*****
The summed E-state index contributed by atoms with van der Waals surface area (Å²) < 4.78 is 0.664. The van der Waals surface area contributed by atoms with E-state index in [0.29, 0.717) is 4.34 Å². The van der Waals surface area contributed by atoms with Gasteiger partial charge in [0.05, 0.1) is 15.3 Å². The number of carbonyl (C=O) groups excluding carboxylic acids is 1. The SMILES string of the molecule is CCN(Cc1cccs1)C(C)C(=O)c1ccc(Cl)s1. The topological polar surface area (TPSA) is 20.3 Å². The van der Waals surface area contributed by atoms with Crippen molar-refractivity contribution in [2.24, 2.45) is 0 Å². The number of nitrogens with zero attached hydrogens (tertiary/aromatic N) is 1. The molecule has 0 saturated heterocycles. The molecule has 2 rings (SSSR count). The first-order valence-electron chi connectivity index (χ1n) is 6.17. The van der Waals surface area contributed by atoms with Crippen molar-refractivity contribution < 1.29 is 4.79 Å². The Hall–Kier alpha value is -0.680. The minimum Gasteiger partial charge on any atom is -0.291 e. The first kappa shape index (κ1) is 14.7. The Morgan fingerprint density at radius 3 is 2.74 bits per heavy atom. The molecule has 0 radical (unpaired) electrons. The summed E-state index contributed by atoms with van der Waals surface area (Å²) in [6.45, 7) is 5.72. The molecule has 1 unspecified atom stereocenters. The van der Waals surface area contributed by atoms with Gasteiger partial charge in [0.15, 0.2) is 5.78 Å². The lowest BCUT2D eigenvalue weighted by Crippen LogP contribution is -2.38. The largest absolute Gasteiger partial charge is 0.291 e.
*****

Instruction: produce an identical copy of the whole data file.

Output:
The summed E-state index contributed by atoms with van der Waals surface area (Å²) < 4.78 is 0.664. The van der Waals surface area contributed by atoms with E-state index in [0.29, 0.717) is 4.34 Å². The van der Waals surface area contributed by atoms with Gasteiger partial charge in [0.05, 0.1) is 15.3 Å². The number of carbonyl (C=O) groups excluding carboxylic acids is 1. The SMILES string of the molecule is CCN(Cc1cccs1)C(C)C(=O)c1ccc(Cl)s1. The topological polar surface area (TPSA) is 20.3 Å². The van der Waals surface area contributed by atoms with Crippen molar-refractivity contribution in [2.24, 2.45) is 0 Å². The number of nitrogens with zero attached hydrogens (tertiary/aromatic N) is 1. The molecule has 0 saturated heterocycles. The molecule has 2 rings (SSSR count). The first-order valence-electron chi connectivity index (χ1n) is 6.17. The van der Waals surface area contributed by atoms with Crippen molar-refractivity contribution < 1.29 is 4.79 Å². The Hall–Kier alpha value is -0.680. The minimum Gasteiger partial charge on any atom is -0.291 e. The first kappa shape index (κ1) is 14.7. The Morgan fingerprint density at radius 3 is 2.74 bits per heavy atom. The molecule has 0 radical (unpaired) electrons. The summed E-state index contributed by atoms with van der Waals surface area (Å²) in [6.45, 7) is 5.72. The molecule has 1 unspecified atom stereocenters. The van der Waals surface area contributed by atoms with Gasteiger partial charge in [0.15, 0.2) is 5.78 Å². The lowest BCUT2D eigenvalue weighted by Crippen LogP contribution is -2.38. The largest absolute Gasteiger partial charge is 0.291 e.